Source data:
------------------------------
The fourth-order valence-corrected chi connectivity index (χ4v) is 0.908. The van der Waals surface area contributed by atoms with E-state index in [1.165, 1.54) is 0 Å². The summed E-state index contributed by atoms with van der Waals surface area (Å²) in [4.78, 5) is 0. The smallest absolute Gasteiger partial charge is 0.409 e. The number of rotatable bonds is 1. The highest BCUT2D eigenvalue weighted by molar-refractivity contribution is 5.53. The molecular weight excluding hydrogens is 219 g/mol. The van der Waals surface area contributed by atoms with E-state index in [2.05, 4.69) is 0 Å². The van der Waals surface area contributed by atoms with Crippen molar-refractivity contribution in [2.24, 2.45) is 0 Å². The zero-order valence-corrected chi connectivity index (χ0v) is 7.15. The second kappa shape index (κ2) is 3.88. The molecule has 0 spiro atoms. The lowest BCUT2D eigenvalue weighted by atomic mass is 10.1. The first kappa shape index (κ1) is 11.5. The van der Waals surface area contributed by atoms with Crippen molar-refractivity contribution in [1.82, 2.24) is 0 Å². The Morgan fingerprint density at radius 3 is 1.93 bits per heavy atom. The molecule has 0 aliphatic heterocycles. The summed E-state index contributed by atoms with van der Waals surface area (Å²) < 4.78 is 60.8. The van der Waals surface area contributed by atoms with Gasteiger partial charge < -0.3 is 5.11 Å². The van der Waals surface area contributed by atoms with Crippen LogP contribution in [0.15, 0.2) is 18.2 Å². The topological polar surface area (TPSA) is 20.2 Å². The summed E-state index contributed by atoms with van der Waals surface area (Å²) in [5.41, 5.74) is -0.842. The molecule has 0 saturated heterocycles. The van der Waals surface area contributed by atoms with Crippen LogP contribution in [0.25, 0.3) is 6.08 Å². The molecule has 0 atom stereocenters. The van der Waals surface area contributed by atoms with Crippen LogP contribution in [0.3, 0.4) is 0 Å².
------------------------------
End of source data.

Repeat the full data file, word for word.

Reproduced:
The fourth-order valence-corrected chi connectivity index (χ4v) is 0.908. The van der Waals surface area contributed by atoms with E-state index in [1.165, 1.54) is 0 Å². The summed E-state index contributed by atoms with van der Waals surface area (Å²) in [4.78, 5) is 0. The smallest absolute Gasteiger partial charge is 0.409 e. The number of rotatable bonds is 1. The highest BCUT2D eigenvalue weighted by molar-refractivity contribution is 5.53. The molecular weight excluding hydrogens is 219 g/mol. The van der Waals surface area contributed by atoms with E-state index in [2.05, 4.69) is 0 Å². The van der Waals surface area contributed by atoms with Crippen molar-refractivity contribution in [2.24, 2.45) is 0 Å². The zero-order valence-corrected chi connectivity index (χ0v) is 7.15. The second kappa shape index (κ2) is 3.88. The molecule has 0 spiro atoms. The lowest BCUT2D eigenvalue weighted by atomic mass is 10.1. The first kappa shape index (κ1) is 11.5. The van der Waals surface area contributed by atoms with Crippen molar-refractivity contribution in [1.82, 2.24) is 0 Å². The Morgan fingerprint density at radius 3 is 1.93 bits per heavy atom. The molecule has 0 aliphatic heterocycles. The summed E-state index contributed by atoms with van der Waals surface area (Å²) < 4.78 is 60.8. The van der Waals surface area contributed by atoms with Gasteiger partial charge < -0.3 is 5.11 Å². The van der Waals surface area contributed by atoms with Crippen LogP contribution in [0.15, 0.2) is 18.2 Å². The topological polar surface area (TPSA) is 20.2 Å². The summed E-state index contributed by atoms with van der Waals surface area (Å²) in [5.41, 5.74) is -0.842. The molecule has 0 saturated heterocycles. The van der Waals surface area contributed by atoms with Crippen LogP contribution in [0.25, 0.3) is 6.08 Å². The molecule has 0 atom stereocenters. The van der Waals surface area contributed by atoms with Crippen LogP contribution in [0.3, 0.4) is 0 Å².